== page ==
The amount of legal cannabis cultivated in the US is expected to grow from 12.4 million in 2022 to 27.7 million in 2030, representing a 123% increase.
New Frontier Data has just released a new report, Growing Excellence: Seven Ways to Optimize Cannabis Cultivation in Newly Legal Markets.
As the legal industry moves from the West Coast market and towards the east, several factors will emerge that will redirect the cultivation of cannabis. For one, the length and depth of the Northern winters and the intensity of the Southern humidity may make outdoor cultivation untenable. There will be an increased need for odor control measures as legalization moves into densely populated municipalities. In addition, cannabis producers will have to maximize their outputs as they keep cultivation costs low to be able to compete with illicit market prices. As you can see the stakes are high and cannabis cultivators must reconsider their cultivation strategies in these new markets. The report by New Frontier Data that has just been released highlights seven key issues that producers should consider when upgrading their facilities to serve new markets.
- How Location Influences the Choice Between Indoor and Greenhouse Cultivation Facilities
States such as New Hampshire, Maine, and Dakota experience a very wide variance in temperatures, especially in the summers and winters. This will increase the requirements for heating and cooling systems drastically, especially in a greenhouse setup where the grow is more exposed to ambient conditions.
The issue of odor control will be significant in densely populated municipalities, especially in the Northeast.
- Benefits of Automation and the Need to Hire Correctly
Automation is gradually replacing human effort in cultivation facilities. This includes automated irrigation systems, photo sensors, motion sensors, and integrated remote- management systems among others. Automated systems can help to reduce labor costs and eliminate redundancies. However, these systems are only as good as the people managing them. At the end of the day, automation cannot completely replace human input. The staff must be able to troubleshoot problems without having to rely entirely on a dashboard to flag fluctuations that need to be addressed.
- Building versus Buying
In new medical markets, it’s highly unlikely that the option to buy will exist. However, such an option may exist in a new adult-use market that has a pre-existing medical cannabis program. When considering the buying option, one should ensure that the major systems are usable and of top-notch quality. It can be helpful to consult cultivation experts who will be able to advise on the suitability of the facility.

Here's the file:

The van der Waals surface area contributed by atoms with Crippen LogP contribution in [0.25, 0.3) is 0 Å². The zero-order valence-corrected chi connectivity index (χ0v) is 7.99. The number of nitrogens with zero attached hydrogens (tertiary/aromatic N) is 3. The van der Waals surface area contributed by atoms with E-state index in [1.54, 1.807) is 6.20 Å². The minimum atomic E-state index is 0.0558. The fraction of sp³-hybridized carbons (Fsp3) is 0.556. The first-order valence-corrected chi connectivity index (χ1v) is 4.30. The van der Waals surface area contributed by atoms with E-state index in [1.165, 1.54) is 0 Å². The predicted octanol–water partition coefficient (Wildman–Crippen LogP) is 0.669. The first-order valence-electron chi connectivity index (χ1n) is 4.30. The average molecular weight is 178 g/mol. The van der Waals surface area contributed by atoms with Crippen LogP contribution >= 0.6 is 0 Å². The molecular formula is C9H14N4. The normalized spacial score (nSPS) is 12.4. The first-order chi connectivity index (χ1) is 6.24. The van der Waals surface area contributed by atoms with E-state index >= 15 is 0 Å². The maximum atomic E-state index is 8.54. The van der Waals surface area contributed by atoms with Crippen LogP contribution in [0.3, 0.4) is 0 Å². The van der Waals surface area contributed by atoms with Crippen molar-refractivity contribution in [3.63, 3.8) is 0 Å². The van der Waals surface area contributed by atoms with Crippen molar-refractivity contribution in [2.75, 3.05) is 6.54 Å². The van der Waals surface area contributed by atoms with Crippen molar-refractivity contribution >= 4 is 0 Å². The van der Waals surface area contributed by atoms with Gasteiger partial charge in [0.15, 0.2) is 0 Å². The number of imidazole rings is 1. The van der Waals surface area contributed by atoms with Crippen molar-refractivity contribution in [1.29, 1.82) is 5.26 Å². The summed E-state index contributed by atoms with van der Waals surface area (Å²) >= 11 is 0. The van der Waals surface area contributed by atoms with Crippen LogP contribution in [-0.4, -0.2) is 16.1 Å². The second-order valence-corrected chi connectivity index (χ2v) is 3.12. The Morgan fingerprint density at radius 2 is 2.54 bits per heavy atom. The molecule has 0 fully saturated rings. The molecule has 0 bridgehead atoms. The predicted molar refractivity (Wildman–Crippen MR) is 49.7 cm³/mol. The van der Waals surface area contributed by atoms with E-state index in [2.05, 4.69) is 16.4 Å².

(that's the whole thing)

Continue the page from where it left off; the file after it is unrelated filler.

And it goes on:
- Increased Demand for Value Added Products
Value-added products now make up about 50% of all cannabis sales and the trend is likely to continue. Cannabis flowers intended for extraction will not require as much manicuring as smokable flower. As the demand for value-added products increases, cultivators will be compelled to differentiate between smokable flowers and flowers that are grown for extraction.
This trend will also affect the pricing of cannabis flower, with flowers intended for extract attracting lower prices. It may not be feasible to cultivate flowers for extraction in a high-cost indoor facility.
- Prioritizing Resource Efficiency
As competition becomes stiffer, wholesale prices will continue to plunge. Increased resource efficiency is an effective way to reduce production costs. In an indoor facility, saving on energy costs is a good starting point. In drought-prone areas, recapturing and reclaiming water is critical. Operational efficiency can be achieved by optimizing the facility’s processes and resource utilization.
- Monitoring Climate Change
Given the recent climatic fluctuations, it will be imperative to plan ahead of time for any such drastic changes. For example, prolonged hot summers will mean investing in cooling systems while acute drought will prompt a need for an alternative water supply. The risk for flooding especially in East and southern states will dictate where cultivation facilities can be constructed to minimize the risk of losses related to flooding.
- Need for Prospective Planning
The demand for cannabis is likely to explode in the next couple of years. However, this growth will not be uniform. It is important for cultivators to understand where the market is headed both in terms of product demand and pricing.
These are the seven factors that New Frontier Data considers critical even as cannabis cultivation expands into new legal markets. NFD is committed to providing actionable data and insights to guide investors, researchers, brands, and policymakers in their decision-making.